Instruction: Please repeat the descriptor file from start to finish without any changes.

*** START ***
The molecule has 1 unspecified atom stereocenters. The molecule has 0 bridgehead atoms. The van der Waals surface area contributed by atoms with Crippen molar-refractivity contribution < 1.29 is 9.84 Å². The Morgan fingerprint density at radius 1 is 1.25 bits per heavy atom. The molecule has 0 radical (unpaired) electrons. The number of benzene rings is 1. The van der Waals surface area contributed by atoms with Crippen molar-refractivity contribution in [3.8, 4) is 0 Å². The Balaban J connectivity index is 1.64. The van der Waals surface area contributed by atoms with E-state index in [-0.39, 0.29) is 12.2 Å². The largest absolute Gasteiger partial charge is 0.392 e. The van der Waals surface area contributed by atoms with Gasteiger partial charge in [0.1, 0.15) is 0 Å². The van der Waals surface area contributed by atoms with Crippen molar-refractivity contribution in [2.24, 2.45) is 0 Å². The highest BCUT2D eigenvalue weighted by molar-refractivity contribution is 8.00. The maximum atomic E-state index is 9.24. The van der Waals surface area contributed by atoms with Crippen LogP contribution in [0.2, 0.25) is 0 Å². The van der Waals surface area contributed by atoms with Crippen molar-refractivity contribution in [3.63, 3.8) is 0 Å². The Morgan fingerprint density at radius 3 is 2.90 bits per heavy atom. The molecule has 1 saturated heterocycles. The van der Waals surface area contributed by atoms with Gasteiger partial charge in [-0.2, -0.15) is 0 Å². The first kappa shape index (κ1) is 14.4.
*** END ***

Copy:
The molecule has 1 unspecified atom stereocenters. The molecule has 0 bridgehead atoms. The van der Waals surface area contributed by atoms with Crippen molar-refractivity contribution < 1.29 is 9.84 Å². The Morgan fingerprint density at radius 1 is 1.25 bits per heavy atom. The molecule has 0 radical (unpaired) electrons. The number of benzene rings is 1. The van der Waals surface area contributed by atoms with Crippen molar-refractivity contribution in [3.8, 4) is 0 Å². The Balaban J connectivity index is 1.64. The van der Waals surface area contributed by atoms with E-state index in [-0.39, 0.29) is 12.2 Å². The largest absolute Gasteiger partial charge is 0.392 e. The van der Waals surface area contributed by atoms with Gasteiger partial charge in [0.1, 0.15) is 0 Å². The van der Waals surface area contributed by atoms with Crippen molar-refractivity contribution in [2.24, 2.45) is 0 Å². The highest BCUT2D eigenvalue weighted by molar-refractivity contribution is 8.00. The maximum atomic E-state index is 9.24. The van der Waals surface area contributed by atoms with Crippen LogP contribution in [0.2, 0.25) is 0 Å². The van der Waals surface area contributed by atoms with Crippen molar-refractivity contribution in [3.63, 3.8) is 0 Å². The Morgan fingerprint density at radius 3 is 2.90 bits per heavy atom. The molecule has 1 saturated heterocycles. The van der Waals surface area contributed by atoms with Gasteiger partial charge in [-0.2, -0.15) is 0 Å². The first kappa shape index (κ1) is 14.4.